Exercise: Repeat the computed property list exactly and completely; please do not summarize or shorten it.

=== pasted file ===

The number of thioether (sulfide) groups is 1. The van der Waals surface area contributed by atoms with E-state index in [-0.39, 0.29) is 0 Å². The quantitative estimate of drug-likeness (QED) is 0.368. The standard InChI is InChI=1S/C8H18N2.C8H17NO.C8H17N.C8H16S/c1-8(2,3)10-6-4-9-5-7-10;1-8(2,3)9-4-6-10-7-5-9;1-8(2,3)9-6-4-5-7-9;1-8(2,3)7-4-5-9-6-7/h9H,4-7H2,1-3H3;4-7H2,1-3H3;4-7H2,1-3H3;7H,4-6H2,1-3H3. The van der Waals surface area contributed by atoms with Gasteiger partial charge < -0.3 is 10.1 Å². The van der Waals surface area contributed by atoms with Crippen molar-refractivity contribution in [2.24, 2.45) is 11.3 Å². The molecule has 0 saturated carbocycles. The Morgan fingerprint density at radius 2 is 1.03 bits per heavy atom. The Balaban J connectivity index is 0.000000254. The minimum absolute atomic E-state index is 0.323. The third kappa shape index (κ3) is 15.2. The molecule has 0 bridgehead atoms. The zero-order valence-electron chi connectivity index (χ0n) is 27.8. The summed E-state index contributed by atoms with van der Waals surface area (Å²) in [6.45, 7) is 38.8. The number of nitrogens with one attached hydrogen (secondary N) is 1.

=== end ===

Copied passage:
The number of thioether (sulfide) groups is 1. The van der Waals surface area contributed by atoms with E-state index in [-0.39, 0.29) is 0 Å². The quantitative estimate of drug-likeness (QED) is 0.368. The standard InChI is InChI=1S/C8H18N2.C8H17NO.C8H17N.C8H16S/c1-8(2,3)10-6-4-9-5-7-10;1-8(2,3)9-4-6-10-7-5-9;1-8(2,3)9-6-4-5-7-9;1-8(2,3)7-4-5-9-6-7/h9H,4-7H2,1-3H3;4-7H2,1-3H3;4-7H2,1-3H3;7H,4-6H2,1-3H3. The van der Waals surface area contributed by atoms with Gasteiger partial charge < -0.3 is 10.1 Å². The van der Waals surface area contributed by atoms with Crippen molar-refractivity contribution in [2.24, 2.45) is 11.3 Å². The molecule has 0 saturated carbocycles. The Morgan fingerprint density at radius 2 is 1.03 bits per heavy atom. The Balaban J connectivity index is 0.000000254. The minimum absolute atomic E-state index is 0.323. The third kappa shape index (κ3) is 15.2. The molecule has 0 bridgehead atoms. The zero-order valence-electron chi connectivity index (χ0n) is 27.8. The summed E-state index contributed by atoms with van der Waals surface area (Å²) in [6.45, 7) is 38.8. The number of nitrogens with one attached hydrogen (secondary N) is 1.